Universities turn to robots to address labor shortages and explore new businesses
The relatively controlled environments of university campuses have long served as ideal testing grounds for autonomous technology, and they’re proving particularly effective for sidewalk delivery robots.
In the latest move to introduce autonomous delivery to college campuses, early last week, food delivery platform Grubhub and sidewalk delivery robot startup Cartken shared plans to bring 50 food delivery robots to Ohio State University this fall. An expansion of their spring semester pilot of 15 bots, the plan is to have around 100 Cartken robots delivering around OSU by the end of the school year.
A closed, geofenced environment allows companies to test higher levels of autonomy as there are fewer edge cases and difficult scenarios, like busy intersections. And campuses typically have neatly paved sidewalks, which are perfect for the small wheels of delivery robots.
As more universities around the United States slowly become home to such robots, they’re finding that the bots are not just a neat new feature to appease hungry students or promote their willingness to welcome innovation. Universities are now relying on bots to both address labor shortages and explore new business opportunities, such as delivery-only kitchens, popularly referred to as “ghost kitchens.”
“If you think about it, almost every kitchen in today’s world is a ghost kitchen, because every restaurant is doing delivery now.” Zia Ahmed, senior director, dining services, OSU
“Universities are starting to see the opportunity to marry that concept of running multiple restaurants from a production facility and tying that to robotics. It allows them to pick a central point on campus that’s operationally or logistically beneficial, and then build a whole set of virtual restaurants that can only be delivered through robots,” Benjamin Anderson, Grubhub’s director of campus business development, told .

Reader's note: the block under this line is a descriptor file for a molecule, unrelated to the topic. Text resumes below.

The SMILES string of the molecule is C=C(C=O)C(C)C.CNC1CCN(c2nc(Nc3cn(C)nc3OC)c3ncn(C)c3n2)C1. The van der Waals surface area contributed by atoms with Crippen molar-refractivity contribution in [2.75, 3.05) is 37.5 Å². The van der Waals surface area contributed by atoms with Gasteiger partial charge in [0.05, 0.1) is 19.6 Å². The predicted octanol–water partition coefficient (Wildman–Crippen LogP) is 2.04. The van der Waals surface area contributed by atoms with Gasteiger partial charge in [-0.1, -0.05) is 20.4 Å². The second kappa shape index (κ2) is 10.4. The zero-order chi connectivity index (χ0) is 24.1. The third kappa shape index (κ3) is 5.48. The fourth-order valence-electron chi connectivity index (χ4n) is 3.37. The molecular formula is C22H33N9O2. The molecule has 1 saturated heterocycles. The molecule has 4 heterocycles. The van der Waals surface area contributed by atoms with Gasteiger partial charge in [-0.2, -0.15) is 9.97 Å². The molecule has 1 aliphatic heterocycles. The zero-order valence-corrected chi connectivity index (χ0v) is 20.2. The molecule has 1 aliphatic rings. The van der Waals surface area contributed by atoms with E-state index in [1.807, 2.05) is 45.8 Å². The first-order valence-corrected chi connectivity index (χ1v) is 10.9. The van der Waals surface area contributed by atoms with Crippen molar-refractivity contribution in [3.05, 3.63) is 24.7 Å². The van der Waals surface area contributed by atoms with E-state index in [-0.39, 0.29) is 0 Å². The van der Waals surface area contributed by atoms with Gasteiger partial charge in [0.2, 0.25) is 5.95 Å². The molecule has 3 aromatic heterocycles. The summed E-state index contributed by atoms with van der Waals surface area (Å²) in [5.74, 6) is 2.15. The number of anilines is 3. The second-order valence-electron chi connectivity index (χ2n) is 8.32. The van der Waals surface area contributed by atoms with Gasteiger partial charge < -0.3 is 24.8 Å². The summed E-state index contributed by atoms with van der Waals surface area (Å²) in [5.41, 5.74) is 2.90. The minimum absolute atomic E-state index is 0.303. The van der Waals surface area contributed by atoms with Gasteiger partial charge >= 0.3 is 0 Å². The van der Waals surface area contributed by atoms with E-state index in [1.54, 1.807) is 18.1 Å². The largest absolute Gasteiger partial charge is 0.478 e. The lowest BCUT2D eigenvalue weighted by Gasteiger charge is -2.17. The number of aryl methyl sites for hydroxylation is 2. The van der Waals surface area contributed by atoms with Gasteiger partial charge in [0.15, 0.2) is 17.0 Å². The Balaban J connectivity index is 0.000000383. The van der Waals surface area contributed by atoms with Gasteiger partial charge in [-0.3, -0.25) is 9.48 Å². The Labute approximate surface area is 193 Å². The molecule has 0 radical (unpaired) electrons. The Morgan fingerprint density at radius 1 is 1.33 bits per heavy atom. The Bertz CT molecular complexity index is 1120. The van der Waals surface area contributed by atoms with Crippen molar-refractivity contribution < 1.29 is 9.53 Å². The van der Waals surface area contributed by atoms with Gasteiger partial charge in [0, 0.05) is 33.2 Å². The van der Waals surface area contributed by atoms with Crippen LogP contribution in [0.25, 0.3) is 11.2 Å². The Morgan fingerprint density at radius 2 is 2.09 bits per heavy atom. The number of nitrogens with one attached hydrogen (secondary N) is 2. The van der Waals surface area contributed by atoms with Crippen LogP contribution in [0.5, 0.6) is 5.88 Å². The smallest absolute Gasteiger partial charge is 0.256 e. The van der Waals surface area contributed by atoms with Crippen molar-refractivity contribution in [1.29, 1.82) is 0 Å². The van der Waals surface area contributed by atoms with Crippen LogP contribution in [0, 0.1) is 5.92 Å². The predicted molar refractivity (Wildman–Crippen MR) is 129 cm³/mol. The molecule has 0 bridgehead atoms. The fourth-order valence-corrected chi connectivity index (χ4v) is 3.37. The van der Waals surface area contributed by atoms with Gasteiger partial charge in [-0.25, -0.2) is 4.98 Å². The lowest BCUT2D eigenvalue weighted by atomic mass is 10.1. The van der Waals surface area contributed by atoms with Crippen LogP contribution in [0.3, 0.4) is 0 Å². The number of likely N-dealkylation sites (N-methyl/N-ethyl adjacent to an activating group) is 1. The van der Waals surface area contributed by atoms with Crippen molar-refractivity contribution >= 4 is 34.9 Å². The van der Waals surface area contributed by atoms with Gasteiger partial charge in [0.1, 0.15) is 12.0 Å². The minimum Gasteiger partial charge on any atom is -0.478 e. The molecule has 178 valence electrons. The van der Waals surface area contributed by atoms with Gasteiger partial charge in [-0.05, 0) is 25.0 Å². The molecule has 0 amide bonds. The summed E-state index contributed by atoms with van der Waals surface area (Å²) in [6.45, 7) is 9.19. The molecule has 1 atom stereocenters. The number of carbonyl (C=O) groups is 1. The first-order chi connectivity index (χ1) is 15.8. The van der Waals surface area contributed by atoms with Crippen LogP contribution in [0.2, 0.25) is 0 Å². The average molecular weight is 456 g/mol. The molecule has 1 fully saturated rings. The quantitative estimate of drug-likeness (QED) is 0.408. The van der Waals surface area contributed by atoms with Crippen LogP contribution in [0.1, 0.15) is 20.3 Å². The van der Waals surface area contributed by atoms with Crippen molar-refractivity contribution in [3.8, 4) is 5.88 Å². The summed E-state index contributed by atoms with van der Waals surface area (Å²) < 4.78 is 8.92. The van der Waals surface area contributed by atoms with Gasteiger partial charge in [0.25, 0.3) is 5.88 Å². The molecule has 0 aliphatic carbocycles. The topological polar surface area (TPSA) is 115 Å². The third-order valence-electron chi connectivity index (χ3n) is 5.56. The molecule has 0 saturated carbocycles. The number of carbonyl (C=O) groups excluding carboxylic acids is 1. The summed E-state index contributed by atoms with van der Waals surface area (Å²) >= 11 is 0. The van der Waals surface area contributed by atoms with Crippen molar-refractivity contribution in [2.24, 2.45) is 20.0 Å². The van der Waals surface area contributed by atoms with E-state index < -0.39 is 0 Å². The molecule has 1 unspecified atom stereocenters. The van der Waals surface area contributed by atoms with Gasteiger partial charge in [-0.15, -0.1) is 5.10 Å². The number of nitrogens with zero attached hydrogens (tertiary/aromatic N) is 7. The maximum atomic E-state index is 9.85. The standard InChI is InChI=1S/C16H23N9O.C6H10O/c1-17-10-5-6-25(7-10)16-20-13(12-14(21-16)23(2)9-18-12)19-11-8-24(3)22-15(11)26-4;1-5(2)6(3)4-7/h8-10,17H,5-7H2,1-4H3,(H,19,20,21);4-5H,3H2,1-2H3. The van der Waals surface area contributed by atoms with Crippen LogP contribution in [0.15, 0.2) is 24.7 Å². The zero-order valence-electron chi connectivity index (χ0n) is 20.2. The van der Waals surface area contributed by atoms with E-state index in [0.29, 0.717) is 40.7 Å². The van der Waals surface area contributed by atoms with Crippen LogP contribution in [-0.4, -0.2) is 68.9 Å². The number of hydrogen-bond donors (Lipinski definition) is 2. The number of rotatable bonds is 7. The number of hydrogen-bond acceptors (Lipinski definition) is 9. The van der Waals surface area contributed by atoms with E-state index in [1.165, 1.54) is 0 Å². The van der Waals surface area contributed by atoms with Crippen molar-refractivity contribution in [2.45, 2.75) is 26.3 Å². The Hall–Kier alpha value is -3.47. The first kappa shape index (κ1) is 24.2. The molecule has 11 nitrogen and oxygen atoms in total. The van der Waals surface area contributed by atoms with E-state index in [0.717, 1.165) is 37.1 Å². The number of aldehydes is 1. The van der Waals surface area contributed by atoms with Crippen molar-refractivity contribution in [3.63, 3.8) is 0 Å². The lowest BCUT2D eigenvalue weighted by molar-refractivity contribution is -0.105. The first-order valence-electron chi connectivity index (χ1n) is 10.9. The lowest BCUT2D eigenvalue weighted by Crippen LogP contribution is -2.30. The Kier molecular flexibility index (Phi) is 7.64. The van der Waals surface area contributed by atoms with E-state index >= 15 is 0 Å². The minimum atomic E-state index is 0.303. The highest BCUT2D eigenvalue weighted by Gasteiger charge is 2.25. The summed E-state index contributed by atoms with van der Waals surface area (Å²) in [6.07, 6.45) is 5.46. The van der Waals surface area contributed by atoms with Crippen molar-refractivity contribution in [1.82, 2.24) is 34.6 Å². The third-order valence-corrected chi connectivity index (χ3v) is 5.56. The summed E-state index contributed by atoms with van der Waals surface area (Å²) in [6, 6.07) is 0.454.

The lay of the land
Universities are no stranger to autonomous delivery robots, but startups are now steadily increasing their presence on campus sidewalks.
Grubhub is only expanding on its previous work with its new plans — the company previously worked with OSU and Arizona State University to deploy Russian internet company Yandex’s autonomous rovers. They were popular with students, the people involved said, but Grubhub, like many Western companies fearful of the taint of war, pulled out of that partnership when Russia invaded Ukraine.
This is, however, Cartken’s first foray into university delivery. Earlier this year, the startup partnered with Mitsubishi to bring delivery to certain malls in Japan and is also working with REEF Technology to deliver from ghost kitchens in downtown Miami.
Larger rival Starship Technologies, arguably the leader in the space, has been deploying robots on campuses for years. The startup, which last raised $42 million in December, operates in 30 colleges around the U.S. and will announce more partnerships in the coming months, the company said.